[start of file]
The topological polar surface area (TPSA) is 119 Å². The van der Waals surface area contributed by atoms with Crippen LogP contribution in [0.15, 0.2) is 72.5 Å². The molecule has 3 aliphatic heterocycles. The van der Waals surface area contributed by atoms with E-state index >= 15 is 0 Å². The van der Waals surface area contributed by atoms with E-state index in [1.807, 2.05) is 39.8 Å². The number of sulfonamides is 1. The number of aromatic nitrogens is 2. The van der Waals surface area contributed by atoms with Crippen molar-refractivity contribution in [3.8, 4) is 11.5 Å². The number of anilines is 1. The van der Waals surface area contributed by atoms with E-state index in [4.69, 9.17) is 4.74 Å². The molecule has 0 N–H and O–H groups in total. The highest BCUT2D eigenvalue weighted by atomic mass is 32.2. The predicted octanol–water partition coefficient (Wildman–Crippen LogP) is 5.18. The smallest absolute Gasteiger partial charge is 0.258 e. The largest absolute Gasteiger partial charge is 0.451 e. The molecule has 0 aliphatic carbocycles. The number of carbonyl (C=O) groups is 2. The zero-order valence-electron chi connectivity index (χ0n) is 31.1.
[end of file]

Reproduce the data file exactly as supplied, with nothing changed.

The topological polar surface area (TPSA) is 119 Å². The van der Waals surface area contributed by atoms with Crippen LogP contribution in [0.15, 0.2) is 72.5 Å². The molecule has 3 aliphatic heterocycles. The van der Waals surface area contributed by atoms with E-state index >= 15 is 0 Å². The van der Waals surface area contributed by atoms with E-state index in [1.807, 2.05) is 39.8 Å². The number of sulfonamides is 1. The number of aromatic nitrogens is 2. The van der Waals surface area contributed by atoms with Crippen molar-refractivity contribution in [3.8, 4) is 11.5 Å². The number of anilines is 1. The van der Waals surface area contributed by atoms with E-state index in [4.69, 9.17) is 4.74 Å². The molecule has 0 N–H and O–H groups in total. The highest BCUT2D eigenvalue weighted by atomic mass is 32.2. The predicted octanol–water partition coefficient (Wildman–Crippen LogP) is 5.18. The smallest absolute Gasteiger partial charge is 0.258 e. The largest absolute Gasteiger partial charge is 0.451 e. The molecule has 0 aliphatic carbocycles. The number of carbonyl (C=O) groups is 2. The zero-order valence-electron chi connectivity index (χ0n) is 31.1.